Proving that songs can be invented and reinvented in countless ways is Butcher Brown, and their brand new album Butcher Brown Presents Triple Trey. The record, featuring Tennishu and R4ND4ZZO BIGB4ND, was released on September 16th via Concord Jazz, an eclectic new release full of big ideas and big sounds. The album proceeded through many stages and even some reincarnations, with it originally composed by Tennishu, the group’s MC, as a hip-hop record. Not too many jazz albums start out as hip-hop, but this one did, with Tennishu and his bandmates morphing and shaping these songs to create a recording that is a diverse tribute to big-band jazz.

Interestingly enough, this is Butcher Brown’s first specific incursion into big band jazz, but there are none of the hiccups you may expect from an outfit changing up their songwriting style on the fly. Aside from its obvious jazz and hip-hop foundations, the album ensures to combine the soul, funk, and rock influences that were so important in shaping the group’s musical identity in the first place. They are starting to receive some major recognition for their work, too, having recently performed at Pitchfork Music Festival, the Blue Note Jazz Festival, Afropunk Fest in Brooklyn, the DC Jazz Fest in Washington D.C., and California’s Monterey Jazz Festival.

We recently got together with Tennishu for a chat about Butcher Brown, their writing process, songwriting styles, where he’d like to take the band on tour, and new artists he’s keeping an eye on.

For those not familiar with your band, can you tell us a little bit about yourselves?

Tennishu (Vocals/Trumpet/Saxophone): “We are Butcher Brown from Richmond, Virginia. We create vibes known as solar music through the fusion of different genres and experiences as professional artists.”

Your new disc Butcher Brown Presents Triple Trey, has just been released. Now that it is complete, how do you feel about it, and what has been the response so far?

“Now that this album is finally out, I have a feeling of relief. This album was recorded a number of years ago, and it took a bit of persuasion to get it released, so now that it is out, I am happy that people get to hear the finished product. The response to the music has been amazing! Different people are gravitating toward different songs as well, so the folks are really listening!”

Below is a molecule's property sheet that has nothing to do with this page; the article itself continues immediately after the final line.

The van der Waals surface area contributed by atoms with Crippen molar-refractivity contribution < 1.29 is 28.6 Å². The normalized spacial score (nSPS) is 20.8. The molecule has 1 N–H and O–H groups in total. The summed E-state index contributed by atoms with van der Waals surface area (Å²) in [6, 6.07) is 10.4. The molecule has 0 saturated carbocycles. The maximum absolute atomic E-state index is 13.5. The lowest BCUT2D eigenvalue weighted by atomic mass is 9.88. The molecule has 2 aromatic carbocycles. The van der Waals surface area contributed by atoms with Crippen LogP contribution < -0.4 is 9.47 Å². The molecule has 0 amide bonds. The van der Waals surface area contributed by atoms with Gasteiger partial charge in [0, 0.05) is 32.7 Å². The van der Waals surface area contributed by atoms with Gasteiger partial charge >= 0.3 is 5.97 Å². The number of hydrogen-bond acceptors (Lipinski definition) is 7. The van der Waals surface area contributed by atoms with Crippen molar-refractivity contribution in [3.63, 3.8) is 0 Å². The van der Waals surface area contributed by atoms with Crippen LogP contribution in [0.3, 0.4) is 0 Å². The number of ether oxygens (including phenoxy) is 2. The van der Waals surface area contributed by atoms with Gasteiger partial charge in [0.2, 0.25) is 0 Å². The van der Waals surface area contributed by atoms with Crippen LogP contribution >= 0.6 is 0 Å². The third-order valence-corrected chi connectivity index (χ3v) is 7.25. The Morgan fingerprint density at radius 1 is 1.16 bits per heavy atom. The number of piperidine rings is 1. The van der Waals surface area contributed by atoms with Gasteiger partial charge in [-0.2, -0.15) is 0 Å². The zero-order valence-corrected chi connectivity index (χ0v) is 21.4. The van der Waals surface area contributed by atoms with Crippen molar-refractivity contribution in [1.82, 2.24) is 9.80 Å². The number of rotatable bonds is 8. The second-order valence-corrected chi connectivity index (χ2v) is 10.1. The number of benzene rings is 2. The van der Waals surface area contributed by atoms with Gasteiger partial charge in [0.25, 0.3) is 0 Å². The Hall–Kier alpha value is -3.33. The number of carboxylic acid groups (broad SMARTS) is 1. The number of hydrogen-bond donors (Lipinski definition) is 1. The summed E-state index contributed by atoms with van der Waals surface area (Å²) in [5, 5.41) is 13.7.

Artwork for the album ‘Butcher Brown Presents Triple Trey Featuring Tennishu and R4ND4ZZO BIGB4ND’ by Butcher Brown

What is your writing process like?

“The writing process for this album started with the original TRIple TREy, which is an album I self-produced back in 2019. R4nd4zzo had been working on music for artists around RVA, so he wrote big band arrangements of all of the songs on the album. Through our conversations, we decided to have Butcher Brown and the R4ND4ZZO BIGB4ND performs this music on the album release party and acer an insane performance; Andy and I decided to record the whole thing with the help of Lance Koehler from Minimum Wage Recording.

“For Butcher Brown in general, the compositional songs that were pre-composed by the person that brought it in, or we put it together based on publishing briefs while others were transcribed from voice memos, or are ideas that popped out during the last sound check and were held on to until we could explore it.”

You guys are an extremely heavy band; how does it make you feel when that power and energy you channelled in the studio come to life in front of a crowd?

“That feeling is definitely amazing. To perform these songs in front of music fans all over the world is a privilege, but it is also very interesting to see what songs have what type of effect on the people who are listening. The result varies greatly depending on what city, state, or country we are in.”